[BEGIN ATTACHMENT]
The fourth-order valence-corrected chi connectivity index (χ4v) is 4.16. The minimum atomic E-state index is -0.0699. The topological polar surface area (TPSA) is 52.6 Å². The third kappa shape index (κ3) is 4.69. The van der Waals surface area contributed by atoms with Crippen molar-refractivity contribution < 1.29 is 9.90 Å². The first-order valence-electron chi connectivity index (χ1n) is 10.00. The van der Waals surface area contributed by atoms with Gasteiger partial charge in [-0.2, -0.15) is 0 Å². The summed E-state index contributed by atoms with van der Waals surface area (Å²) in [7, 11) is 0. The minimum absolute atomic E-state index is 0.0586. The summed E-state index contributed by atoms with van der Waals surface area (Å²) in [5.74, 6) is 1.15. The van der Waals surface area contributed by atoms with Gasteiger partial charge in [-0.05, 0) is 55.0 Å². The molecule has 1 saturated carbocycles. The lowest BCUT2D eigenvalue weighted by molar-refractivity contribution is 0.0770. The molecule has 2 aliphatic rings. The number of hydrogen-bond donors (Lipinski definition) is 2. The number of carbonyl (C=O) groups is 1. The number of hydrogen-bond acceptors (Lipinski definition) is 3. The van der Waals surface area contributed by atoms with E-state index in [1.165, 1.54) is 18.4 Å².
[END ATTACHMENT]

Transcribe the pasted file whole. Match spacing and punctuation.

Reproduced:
The fourth-order valence-corrected chi connectivity index (χ4v) is 4.16. The minimum atomic E-state index is -0.0699. The topological polar surface area (TPSA) is 52.6 Å². The third kappa shape index (κ3) is 4.69. The van der Waals surface area contributed by atoms with Crippen molar-refractivity contribution < 1.29 is 9.90 Å². The first-order valence-electron chi connectivity index (χ1n) is 10.00. The van der Waals surface area contributed by atoms with Gasteiger partial charge in [-0.2, -0.15) is 0 Å². The summed E-state index contributed by atoms with van der Waals surface area (Å²) in [7, 11) is 0. The minimum absolute atomic E-state index is 0.0586. The summed E-state index contributed by atoms with van der Waals surface area (Å²) in [5.74, 6) is 1.15. The van der Waals surface area contributed by atoms with Gasteiger partial charge in [-0.05, 0) is 55.0 Å². The molecule has 1 saturated carbocycles. The lowest BCUT2D eigenvalue weighted by molar-refractivity contribution is 0.0770. The molecule has 2 aliphatic rings. The number of hydrogen-bond donors (Lipinski definition) is 2. The number of carbonyl (C=O) groups is 1. The number of hydrogen-bond acceptors (Lipinski definition) is 3. The van der Waals surface area contributed by atoms with E-state index in [1.165, 1.54) is 18.4 Å².